Corbett has said he supports the proposal. Sponsors' intent is to have the bill signed in time for the November presidential election, and in time to give it a test run in the April 24 primary.
Opponents - including Democratic legislators, civil libertarians, the AARP, and the NAACP - contend that the measure, championed by Republicans in a GOP-dominated legislature, is a thinly veiled attempt to suppress the vote of traditionally Democratic constituencies.
They echo their counterparts on a national stage, who argue that a push for similar bills in legislatures across the country is aimed at skewing local, state, and presidential races in favor of Republicans.
"This is about nothing else than vote-rigging in Pennsylvania - trying to disenfranchise voters who vote the wrong way from the perspective of the people who support this bill," State Sen. Daylin Leach (D., Montgomery) said Tuesday. "This is about Republicans saying, 'We don't like to lose elections, so how can we stop that from happening?' "
Senate Majority Leader Dominic Pileggi (R., Delaware) countered that the legislation seeks to do one thing and one thing only: ensure that elections go off without a fraudulent hitch.
"It is not the end of Western civilization, as some people claim this to be, and it's not a vast right-wing conspiracy, as some people claim it to be," the top Republican argued this week during a Senate Appropriations Committee hearing on the measure.
Pennsylvania is hardly alone in considering such a move. Voter ID bills have become such a high-profile issue in the last year that the National Conference of State Legislatures, which tracks bills, has called them "the hottest topic" in election-related legislation.
Like Pileggi, Republicans at the national level say the only goal is to prevent vote fraud - while the Democratic party's national chairwoman, Florida U.S. Rep. Debbie Wasserman Schultz, has called voter ID proposals "the modern-day equivalent of poll taxes and literacy tests."
In 2011 alone, 34 states introduced voter ID legislation, according to data gathered by the National Conference of State Legislatures. Most of the measures were championed by Republicans. This year, legislation is pending in 31 states.
In all, 15 states now require voters to present photo identification before voting - New Jersey is not one of them - though court challenges are pending in some states.
In Pennsylvania, the voter ID bill was passed by the House last summer but languished in the Senate, where two other elections-related measures took center stage. One, a controversial Republican proposal to change how the state's electoral votes are awarded to presidential candidates, has been abandoned. The other, the once-in-a-decade effort to redraw congressional and legislative maps, has been mired in court disputes.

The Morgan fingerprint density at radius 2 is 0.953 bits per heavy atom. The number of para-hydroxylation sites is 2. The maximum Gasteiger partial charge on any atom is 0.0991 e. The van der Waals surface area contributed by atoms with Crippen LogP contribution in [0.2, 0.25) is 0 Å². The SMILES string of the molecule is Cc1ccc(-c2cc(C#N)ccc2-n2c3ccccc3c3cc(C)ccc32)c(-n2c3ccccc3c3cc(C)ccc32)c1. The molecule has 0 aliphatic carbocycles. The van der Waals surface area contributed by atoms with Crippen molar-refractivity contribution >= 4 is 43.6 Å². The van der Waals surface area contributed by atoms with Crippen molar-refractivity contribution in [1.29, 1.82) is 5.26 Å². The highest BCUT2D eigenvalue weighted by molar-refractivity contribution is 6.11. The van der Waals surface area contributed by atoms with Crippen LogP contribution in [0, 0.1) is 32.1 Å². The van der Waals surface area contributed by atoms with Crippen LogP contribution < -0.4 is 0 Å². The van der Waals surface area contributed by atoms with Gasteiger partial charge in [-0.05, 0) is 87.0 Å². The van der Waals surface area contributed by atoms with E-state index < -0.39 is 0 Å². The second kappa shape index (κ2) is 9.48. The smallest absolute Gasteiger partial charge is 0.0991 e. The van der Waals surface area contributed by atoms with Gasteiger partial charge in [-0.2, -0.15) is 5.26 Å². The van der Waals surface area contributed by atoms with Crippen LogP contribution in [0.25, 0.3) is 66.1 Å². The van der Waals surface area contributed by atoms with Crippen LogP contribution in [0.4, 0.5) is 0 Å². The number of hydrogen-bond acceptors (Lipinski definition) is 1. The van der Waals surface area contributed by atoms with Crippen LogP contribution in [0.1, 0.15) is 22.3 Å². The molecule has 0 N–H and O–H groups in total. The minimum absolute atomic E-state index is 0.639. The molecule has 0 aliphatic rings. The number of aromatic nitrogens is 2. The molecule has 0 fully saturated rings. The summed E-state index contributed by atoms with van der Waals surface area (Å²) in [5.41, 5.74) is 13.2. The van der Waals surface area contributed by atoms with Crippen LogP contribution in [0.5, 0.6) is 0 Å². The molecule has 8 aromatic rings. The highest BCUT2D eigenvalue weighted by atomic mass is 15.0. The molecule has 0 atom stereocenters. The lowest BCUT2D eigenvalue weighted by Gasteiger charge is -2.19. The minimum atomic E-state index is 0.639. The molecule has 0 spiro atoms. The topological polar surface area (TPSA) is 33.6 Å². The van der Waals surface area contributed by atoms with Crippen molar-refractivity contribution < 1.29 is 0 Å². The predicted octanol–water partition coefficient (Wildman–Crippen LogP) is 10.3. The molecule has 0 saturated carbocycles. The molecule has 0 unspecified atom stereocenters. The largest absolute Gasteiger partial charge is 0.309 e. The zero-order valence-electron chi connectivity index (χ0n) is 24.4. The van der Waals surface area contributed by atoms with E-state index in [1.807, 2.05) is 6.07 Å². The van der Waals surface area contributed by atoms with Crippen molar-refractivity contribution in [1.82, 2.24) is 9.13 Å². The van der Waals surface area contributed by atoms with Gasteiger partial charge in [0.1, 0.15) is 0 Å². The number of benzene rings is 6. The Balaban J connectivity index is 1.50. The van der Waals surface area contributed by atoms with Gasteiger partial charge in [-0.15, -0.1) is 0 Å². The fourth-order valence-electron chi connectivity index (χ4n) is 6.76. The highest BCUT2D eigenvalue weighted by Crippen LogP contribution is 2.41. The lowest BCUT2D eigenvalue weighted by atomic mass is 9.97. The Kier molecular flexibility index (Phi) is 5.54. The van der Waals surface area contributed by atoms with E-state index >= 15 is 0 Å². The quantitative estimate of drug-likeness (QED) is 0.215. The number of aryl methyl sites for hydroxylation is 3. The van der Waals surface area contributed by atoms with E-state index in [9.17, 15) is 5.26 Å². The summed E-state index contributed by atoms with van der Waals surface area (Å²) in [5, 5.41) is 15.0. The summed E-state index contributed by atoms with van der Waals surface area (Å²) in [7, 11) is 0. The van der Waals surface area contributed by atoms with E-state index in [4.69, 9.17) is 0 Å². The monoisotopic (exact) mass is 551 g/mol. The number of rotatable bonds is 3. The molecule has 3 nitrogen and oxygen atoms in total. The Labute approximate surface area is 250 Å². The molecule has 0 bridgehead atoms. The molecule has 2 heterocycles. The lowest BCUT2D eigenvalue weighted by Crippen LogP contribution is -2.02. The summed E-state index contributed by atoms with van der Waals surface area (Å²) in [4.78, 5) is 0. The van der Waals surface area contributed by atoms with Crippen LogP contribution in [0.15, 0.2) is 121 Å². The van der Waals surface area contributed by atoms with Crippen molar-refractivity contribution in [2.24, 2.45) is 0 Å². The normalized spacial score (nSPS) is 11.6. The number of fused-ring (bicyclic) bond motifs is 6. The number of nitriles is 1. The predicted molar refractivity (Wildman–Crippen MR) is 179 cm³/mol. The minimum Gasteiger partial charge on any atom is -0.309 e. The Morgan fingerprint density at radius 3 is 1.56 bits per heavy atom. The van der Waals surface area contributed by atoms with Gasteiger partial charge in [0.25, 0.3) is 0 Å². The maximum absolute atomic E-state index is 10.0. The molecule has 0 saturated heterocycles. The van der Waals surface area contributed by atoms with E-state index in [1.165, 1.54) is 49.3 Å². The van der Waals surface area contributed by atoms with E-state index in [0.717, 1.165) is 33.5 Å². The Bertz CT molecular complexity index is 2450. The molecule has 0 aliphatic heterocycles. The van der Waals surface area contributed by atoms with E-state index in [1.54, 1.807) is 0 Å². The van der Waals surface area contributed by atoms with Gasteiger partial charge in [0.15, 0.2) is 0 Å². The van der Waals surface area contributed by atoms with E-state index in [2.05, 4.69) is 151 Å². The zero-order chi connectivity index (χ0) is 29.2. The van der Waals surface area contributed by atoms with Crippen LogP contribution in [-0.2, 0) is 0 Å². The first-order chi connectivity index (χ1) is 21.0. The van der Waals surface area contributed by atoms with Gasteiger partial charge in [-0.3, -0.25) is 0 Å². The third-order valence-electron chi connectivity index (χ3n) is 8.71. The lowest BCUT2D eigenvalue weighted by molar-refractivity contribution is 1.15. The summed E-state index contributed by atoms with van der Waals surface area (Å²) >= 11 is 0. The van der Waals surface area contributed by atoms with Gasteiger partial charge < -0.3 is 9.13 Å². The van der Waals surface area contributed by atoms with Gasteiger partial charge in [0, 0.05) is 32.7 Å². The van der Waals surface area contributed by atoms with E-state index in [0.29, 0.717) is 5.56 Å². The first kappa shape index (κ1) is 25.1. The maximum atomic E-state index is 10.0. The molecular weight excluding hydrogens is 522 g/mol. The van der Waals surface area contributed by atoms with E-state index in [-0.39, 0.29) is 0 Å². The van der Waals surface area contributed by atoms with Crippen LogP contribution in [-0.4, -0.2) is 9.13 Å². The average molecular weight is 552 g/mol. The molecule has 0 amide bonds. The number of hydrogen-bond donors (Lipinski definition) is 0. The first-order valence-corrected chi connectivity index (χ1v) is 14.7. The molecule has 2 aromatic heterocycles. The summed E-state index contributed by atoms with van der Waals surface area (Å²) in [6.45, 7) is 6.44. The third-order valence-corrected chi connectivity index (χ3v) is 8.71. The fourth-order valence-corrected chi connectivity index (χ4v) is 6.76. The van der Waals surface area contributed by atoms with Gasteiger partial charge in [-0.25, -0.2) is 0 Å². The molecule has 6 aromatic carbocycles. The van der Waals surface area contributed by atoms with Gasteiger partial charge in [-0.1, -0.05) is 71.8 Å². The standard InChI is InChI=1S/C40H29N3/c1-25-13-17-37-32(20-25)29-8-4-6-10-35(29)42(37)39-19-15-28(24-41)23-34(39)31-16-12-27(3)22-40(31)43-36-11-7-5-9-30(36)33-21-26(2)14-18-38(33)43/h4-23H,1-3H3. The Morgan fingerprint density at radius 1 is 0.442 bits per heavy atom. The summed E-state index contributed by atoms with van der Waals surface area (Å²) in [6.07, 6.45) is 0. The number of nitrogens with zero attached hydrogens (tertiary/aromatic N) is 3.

With those other election-related efforts suffering setbacks, the voter ID bill made a sudden comeback this week. Its Republican supporters have not offered much in the way of specific examples of fraud at the polls, leading Democratic critics to say over and over again that the measure is a solution in search of a problem.
The Senate has made some changes to the bill - including expanding the list of acceptable photo identification cards, such as county and municipal or student cards, or those from personal-care homes. Those changes will have to be approved by the House, which could take up the issue as early as next week.
But the guts of the measure remain, with Republicans noting that no one will be turned away from a polling place: Under the bill, anyone who does not have the required ID could cast a provisional ballot, and then would have six days to present election officials with an acceptable ID.
The state Department of Transportation would also be required to issue an identification card at no cost to those who apply and swear they have no other proof of identification that can pass muster at the polls.
"No one will be turned away from the polls without voting," said Sen. Jake Corman (R., Centre), "no one."
Democrats note that studies have shown voters less likely to have photo IDs, such as driver's licenses and passports, are typically the urban poor, the elderly, and the disabled.
For practice, election officials in the April 24 Pennsylvania primary would ask voters to produce a photo ID, but would not require them to provide it.
Republican senators estimate the legislation would cost about $4.8 million to implement, though a Harrisburg-based liberal think tank puts that number closer to $11 million, including the cost of educating voters and poll workers on the change.
Leach and other Democrats argue that even a lower cost is not justified to tackle a problem they believe does not exist in Pennsylvania. The only fraud that a photo ID could combat, Leach said, is voter impersonation.
He said Tuesday: "We are trying to stop a voter impersonation epidemic when there is no evidence that there is one."
Contact Angela Couloumbis at 717-787-5934 or email@example.com, or follow on Twitter @AngelasInk.